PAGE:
When you hire someone, you want them to find success with the organization. But sometimes, they don’t. Terminating someone’s employment is the riskiest action a nonprofit can take, but sometimes it’s also a risk-aware decision and possibly a necessary step in the employee’s journey to find a fulfilling role for which they are well suited. Here’s how to meet your obligations when you terminate an employee—including the obligation to treat them with decency.
Before You Terminate an Employee
Articulate your reasoning. Document the objective, business-related reason to terminate the person’s employment. If you can’t articulate it, stop and reconsider your decision.
Check for fairness. Ensure that disciplinary and termination decisions are not based on race, color, religion, sex (including pregnancy, sexual orientation, or gender identity), national origin, disability, age (40 or older), or genetic information, including family medical history. Ensure that disciplinary and termination decisions are not based on an employee’s decision to report discrimination, participate in a discrimination investigation or lawsuit, or oppose discrimination (for example, discussing filing a discrimination complaint).
Review your organization’s directors’ and officers’ liability insurance or consult with your insurance broker or agent. Confirm that your organization has coverage for employment practices liability claims and make sure you understand when you must notify your carrier of an incident that could give rise to a claim.
Consider a separation agreement and release. This legally enforceable contract commits the organization to compensate the departing employee more than they would otherwise receive, per existing policies, in exchange for a commitment not to bring legal action against the employer. Caution: do not offer separation agreements for every departing employee. Reserve this tool for instances when there is risk of a future claim due to the circumstances surrounding the termination. Always obtain legal review of a release before presenting it to an employee.
Consult legal counsel experienced in employment matters. This is a worthwhile step in all terminations, but especially if you plan to deviate from your organization’s established employment procedures.
If possible, don’t terminate an employee on the spot. Termination for unsatisfactory performance should only happen after the employee has received a reasonable opportunity to improve. If you terminate an employee for conduct, document the conduct, and the fact that the employee knew or should have known the conduct was inappropriate. If immediate termination for unprofessional, illegal, or dangerous conduct seems necessary, consider whether you should instead suspend the employee. This can provide a brief window for your organization to investigate the situation and, if you do terminate the employee, have documentation of your deliberations.
During the Termination Proceedings
Ensure two members of the organization’s management team meet with the employee to deliver the news. One should deliver the information, and one should take careful notes on what was said. Write down the most important things you plan to say and stick to your script.
Stick to the handbook. Closely follow the policies and procedures laid out in your organization’s employee handbook. Before you take an action that will have a negative impact on the employee, determine whether the handbook covers the situation. If so, follow established procedures if at all possible. If you deviate from procedure, have a clear reason why, and document it.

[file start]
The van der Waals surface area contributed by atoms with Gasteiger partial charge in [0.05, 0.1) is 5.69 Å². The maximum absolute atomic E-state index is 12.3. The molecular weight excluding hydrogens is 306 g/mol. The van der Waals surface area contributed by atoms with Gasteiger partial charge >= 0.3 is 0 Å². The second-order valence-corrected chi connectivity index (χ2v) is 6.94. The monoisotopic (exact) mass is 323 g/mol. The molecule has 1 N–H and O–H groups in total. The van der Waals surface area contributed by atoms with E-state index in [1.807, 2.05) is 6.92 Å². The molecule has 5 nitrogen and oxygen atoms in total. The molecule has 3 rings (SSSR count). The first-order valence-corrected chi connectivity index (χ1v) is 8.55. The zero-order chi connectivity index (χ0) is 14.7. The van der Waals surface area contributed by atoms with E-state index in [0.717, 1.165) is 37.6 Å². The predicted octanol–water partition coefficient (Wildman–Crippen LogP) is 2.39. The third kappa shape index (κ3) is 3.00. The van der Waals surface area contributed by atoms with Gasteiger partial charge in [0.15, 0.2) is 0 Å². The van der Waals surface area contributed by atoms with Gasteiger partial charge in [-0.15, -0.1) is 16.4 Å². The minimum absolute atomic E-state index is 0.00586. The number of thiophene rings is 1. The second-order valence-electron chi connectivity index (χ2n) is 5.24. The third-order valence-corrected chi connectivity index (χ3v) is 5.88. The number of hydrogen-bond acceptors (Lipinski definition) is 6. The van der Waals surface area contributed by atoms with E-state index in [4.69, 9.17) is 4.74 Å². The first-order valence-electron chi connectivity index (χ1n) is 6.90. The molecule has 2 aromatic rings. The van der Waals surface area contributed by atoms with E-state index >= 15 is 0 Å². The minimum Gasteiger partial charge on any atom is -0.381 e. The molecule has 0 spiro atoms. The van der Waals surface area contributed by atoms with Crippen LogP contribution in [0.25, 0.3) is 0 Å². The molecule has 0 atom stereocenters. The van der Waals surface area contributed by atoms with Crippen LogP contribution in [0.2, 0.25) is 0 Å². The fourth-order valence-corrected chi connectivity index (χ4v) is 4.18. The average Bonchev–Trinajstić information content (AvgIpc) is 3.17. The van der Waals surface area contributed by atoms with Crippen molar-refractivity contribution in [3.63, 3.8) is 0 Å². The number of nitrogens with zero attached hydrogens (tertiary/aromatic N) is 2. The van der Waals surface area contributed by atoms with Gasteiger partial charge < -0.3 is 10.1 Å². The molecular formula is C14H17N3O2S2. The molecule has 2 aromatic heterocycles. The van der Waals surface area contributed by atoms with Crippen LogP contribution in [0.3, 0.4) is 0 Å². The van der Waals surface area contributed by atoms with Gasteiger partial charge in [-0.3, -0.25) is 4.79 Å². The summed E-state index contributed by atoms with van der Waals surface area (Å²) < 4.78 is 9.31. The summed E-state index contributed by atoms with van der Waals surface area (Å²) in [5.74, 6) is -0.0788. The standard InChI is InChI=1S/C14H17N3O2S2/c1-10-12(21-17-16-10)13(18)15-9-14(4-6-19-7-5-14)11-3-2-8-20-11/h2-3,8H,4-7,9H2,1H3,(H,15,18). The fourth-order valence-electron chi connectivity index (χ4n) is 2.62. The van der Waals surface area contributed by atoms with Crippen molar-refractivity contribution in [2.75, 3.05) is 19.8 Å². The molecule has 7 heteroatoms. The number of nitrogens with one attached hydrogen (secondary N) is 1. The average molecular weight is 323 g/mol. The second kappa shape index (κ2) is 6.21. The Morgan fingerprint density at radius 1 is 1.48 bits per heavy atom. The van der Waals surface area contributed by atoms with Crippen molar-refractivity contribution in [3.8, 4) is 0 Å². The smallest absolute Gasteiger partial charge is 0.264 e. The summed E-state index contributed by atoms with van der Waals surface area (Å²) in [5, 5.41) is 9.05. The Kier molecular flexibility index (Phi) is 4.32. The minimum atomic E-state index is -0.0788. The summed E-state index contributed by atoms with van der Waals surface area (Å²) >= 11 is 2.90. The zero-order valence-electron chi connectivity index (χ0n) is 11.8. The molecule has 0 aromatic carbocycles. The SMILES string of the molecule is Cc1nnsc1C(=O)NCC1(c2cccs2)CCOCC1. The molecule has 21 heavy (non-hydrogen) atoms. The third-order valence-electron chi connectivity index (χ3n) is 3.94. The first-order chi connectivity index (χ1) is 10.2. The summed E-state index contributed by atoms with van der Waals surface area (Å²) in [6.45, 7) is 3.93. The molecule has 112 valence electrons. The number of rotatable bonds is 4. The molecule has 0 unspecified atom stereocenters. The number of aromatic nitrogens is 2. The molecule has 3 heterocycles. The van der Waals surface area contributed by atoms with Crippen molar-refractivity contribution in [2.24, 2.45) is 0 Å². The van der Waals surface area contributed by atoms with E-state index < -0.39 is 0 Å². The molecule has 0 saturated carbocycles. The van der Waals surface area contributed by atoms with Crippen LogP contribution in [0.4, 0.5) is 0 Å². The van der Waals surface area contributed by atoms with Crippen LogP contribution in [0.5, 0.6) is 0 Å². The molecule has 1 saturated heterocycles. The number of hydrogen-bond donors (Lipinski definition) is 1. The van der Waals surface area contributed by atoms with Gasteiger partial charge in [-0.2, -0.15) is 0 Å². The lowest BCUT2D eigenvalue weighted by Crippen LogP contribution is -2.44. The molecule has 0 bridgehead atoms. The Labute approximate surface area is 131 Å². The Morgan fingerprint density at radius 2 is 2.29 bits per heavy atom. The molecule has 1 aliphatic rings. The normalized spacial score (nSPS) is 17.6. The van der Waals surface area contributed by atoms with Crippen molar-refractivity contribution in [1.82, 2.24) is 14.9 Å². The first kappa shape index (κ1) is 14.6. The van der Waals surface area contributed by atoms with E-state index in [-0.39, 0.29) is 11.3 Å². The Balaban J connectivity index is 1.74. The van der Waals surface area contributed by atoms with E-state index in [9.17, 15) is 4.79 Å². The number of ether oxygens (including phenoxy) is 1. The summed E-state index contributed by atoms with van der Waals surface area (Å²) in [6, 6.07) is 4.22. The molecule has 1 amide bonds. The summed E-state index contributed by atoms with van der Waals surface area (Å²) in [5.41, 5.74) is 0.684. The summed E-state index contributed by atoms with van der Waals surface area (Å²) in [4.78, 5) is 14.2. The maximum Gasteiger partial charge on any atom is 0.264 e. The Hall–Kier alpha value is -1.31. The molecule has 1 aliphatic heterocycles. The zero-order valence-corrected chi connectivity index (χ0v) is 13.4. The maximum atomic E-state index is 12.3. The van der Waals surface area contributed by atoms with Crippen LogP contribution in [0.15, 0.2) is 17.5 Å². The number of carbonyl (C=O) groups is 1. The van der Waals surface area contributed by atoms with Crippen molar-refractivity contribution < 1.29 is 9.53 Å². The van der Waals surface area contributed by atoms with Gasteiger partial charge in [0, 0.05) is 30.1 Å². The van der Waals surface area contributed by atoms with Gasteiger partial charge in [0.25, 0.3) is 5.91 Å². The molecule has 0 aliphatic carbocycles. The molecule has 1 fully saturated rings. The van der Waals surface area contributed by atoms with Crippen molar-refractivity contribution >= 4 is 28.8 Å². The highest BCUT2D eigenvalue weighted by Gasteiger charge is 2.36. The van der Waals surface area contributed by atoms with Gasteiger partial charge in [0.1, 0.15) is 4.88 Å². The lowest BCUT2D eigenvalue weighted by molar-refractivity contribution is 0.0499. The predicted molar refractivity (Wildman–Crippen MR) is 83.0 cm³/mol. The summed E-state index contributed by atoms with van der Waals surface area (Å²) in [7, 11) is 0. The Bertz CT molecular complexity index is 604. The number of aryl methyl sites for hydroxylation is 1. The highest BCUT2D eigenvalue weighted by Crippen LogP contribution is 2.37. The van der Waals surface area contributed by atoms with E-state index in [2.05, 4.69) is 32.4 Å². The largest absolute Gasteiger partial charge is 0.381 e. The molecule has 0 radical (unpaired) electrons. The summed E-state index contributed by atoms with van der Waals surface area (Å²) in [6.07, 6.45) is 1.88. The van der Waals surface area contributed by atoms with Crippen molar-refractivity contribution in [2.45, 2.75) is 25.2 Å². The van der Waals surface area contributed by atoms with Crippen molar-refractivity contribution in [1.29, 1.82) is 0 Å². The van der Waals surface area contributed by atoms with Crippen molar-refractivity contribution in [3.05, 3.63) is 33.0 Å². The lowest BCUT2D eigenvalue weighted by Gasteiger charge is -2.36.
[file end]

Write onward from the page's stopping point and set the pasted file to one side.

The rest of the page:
Deliver the news in person. If the employee works remotely and can’t come into the office, notify them of their termination by phone or video conference. Clearly explain that their employment has ended, briefly state why, and explain what will happen for the employee in terms of final pay and benefits. Request the employee’s computer password and the return of the organization’s property. If the employee has demonstrated violent or unstable behavior, don’t terminate their employment in person. You can ask legal counsel to help you draft a termination letter to communicate necessary information.
Be direct and concise. It’s OK to show empathy, but don’t say anything that could be construed as flip-flopping on your decision. Don’t say you know how the employee feels, or that this is as hard for you as it is for them. The most important role you can play is to listen and communicate essential information about what happens next.
After You Terminate Someone’s Employment
Meet your obligations to the employee on final pay. Tell the employee when their final paycheck will be delivered, if not immediately. Know your state’s requirements. Federal law does not require immediate delivery of a final paycheck to the employee, but some states do. Generally, it’s illegal to withhold anything from an employee’s paycheck without the employee’s prior written authorization.
Meet your obligations to the employee on their health care options. The Consolidated Omnibus Budget Reconciliation Act (COBRA) generally requires group health plans sponsored by employers with 20 or more staff to offer employees and their families a chance to temporarily extend health coverage in certain instances where coverage under the plan would otherwise end.
Keep details confidential. Don’t discuss details of an employee’s separation with other staff members, clients, or members of the public.
After the conversation, take time to process. Although the conversation wasn’t as hard for you as it was for the employee, it was hard. Give yourself time and space to process that. Ending someone’s employment is a very difficult decision. It merits a moment to breathe. Acknowledge the many emotions the conversation may have brought up for you, and the lessons those emotions may have to teach you for your future as a manager.